By Jessica Zammit, Marketing and Communications Assistant

Photograph by Keith Malone.


23 May 2019

As part of our meet the composer series, we had a chat with Emma Ruth-Richards. 

Extracts from Emma's opera Traffick will be featured in the National Opera Studio contemporary scenes production Voices of Now on Friday 7th and Saturday 8th June 2019.

Could you tell us about the musical ideas that came to mind when you first read through Nic Chalmers’ libretto for Traffick?

Nic's writing is visceral and immediately jumps off the page to me every time I read it, so it is always very clear to imagine an effective sound world; I can almost hear the pulse of each scene as I read it, as she often writes the text on the page in an architectural way using different fonts, sizes and gradients of font colour. With her words she creates something immersive, dynamic and intimate where every word counts, and there is always an effective pacing strategy to intensify the emotional impact of every scene; once knitted together, each scene joins together to make a dramatic arc to the opera which also therefore helps me to plan the musical structure.

How closely did you work with Nic in bringing Traffick to life, and how would you describe your composer-librettist relationship in developing this fascinating work?   

Nic and I worked extremely closely throughout the entire process. We would often spend hours together talking about the colour, shape or texture of the words, action and music, and fitting them together so we were working to the same goal. There were times when the musical ideas developed quicker than the final text and vice versa. Artistically, we think in very similar ways and often based our ideas around other art forms such as dance, painting, photography and architecture. Nic often included imagery in the libretto to show me the visual markers that had impacted her writing.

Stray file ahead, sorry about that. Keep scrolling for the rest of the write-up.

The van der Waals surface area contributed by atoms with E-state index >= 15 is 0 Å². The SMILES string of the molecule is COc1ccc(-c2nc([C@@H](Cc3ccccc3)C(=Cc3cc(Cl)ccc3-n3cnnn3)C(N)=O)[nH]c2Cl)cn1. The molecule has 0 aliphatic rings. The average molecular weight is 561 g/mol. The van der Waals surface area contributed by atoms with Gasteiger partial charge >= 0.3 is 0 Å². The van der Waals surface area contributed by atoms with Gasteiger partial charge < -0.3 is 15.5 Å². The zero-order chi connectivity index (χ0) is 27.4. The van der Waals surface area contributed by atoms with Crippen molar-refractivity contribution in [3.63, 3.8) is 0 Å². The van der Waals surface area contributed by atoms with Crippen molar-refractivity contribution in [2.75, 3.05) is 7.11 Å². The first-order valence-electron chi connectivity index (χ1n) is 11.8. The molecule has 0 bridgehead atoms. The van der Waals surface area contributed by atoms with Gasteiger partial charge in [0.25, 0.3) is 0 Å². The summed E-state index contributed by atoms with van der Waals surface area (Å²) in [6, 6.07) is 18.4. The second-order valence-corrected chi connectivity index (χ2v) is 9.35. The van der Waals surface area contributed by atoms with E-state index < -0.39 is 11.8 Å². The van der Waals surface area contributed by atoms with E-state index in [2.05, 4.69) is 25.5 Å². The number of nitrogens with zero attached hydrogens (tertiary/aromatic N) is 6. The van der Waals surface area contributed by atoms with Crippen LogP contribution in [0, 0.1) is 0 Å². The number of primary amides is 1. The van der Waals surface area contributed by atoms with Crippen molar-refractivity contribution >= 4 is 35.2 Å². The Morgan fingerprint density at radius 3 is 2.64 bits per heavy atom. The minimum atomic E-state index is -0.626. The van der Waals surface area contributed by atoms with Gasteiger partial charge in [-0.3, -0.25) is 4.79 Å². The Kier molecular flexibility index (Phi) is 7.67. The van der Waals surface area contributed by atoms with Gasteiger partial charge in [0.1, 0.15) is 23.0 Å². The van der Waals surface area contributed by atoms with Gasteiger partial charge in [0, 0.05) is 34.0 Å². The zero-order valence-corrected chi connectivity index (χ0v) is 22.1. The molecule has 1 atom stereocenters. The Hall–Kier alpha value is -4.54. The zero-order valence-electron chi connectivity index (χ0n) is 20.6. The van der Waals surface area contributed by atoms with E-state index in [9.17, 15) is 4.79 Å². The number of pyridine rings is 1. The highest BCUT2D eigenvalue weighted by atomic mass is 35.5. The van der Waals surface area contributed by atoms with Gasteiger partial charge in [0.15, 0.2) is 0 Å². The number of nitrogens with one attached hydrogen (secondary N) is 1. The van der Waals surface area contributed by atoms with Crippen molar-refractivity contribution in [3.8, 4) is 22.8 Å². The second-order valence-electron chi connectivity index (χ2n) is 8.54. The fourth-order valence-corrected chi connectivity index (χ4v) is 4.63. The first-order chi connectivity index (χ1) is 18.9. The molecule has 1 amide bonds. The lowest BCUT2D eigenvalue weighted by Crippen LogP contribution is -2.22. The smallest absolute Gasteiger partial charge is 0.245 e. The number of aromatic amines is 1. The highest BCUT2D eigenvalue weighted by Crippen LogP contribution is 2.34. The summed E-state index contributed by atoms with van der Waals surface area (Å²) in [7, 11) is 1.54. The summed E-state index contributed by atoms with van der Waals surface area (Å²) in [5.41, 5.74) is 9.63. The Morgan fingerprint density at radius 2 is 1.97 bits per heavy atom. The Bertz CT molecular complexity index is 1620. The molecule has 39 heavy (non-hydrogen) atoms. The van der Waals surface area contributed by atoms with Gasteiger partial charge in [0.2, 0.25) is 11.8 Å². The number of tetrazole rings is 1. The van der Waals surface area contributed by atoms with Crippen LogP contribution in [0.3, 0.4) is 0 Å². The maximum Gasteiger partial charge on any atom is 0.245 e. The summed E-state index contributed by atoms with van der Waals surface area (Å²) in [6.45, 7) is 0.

When I came to setting the text, there were of course times when I needed to ask her about cutting and/or expanding something, so our discussions were always very dynamic and lively, and we enjoyed challenging and questioning each other. We are a great team and always found a way to make it work for both of us. 

What do you hope audiences will discover from Traffick?

In examining the human instinct for survival, even in the face of extreme suffering, we seek to question the limits of endurance and control. Sex trafficking is an atrocious violation of human rights and it desperately needs more attention. Traffick is about something that is happening right here, right now, in every town and city in this country. 

Media reports usually give us tiny insight into a trafficked person’s individual experience – necessarily so, in order to protect their identities – and so the spotlight inevitably turns to the perpetrators, leaving us with only a generalised impression of the men and women lost to statistics. But these Anonymous have a name and we want to give them a voice. Highlighting not only the experiences they have endured but also, once 'rescued', the horrific procedure they have to submit to in order to gain the necessary 'victim' status required to seek asylum in the UK - this is something that most people don't know about it. 

In establishing a meaningful relationship with them – the protagonists in private, unguarded, as subjects not objects – we have chosen to focus on an interior world inhabited only by trafficked men and women. The figure of male tyranny is all the more terrifying in his absence, for once the beast is revealed, once it has a voice and a recognisable form, it will never again be so frightening as the evidence testifying to its existence. The potential for violence, for death, is always present – it might burst through the door at any moment, or else these women would not do what they do – but we never see the threat embodied.

The sexual and physical abuse itself is bodily, of course, but everything else lives viscerally beneath the surface: chaotic, conflicted, and difficult to articulate. The sex slave has no jurisdiction over their own body, but their mind is the one thing of which they retain ownership. Imagination becomes a means of survival, therefore; it is a secret chamber and a way of resizing a relationship to the world around them.

Scene 2 of Traffick features in the National Opera Studio contemporary scenes production Voices of Now (Friday 7 June, 7.30pm; Saturday 8 June, 3.00pm, 7.30pm).

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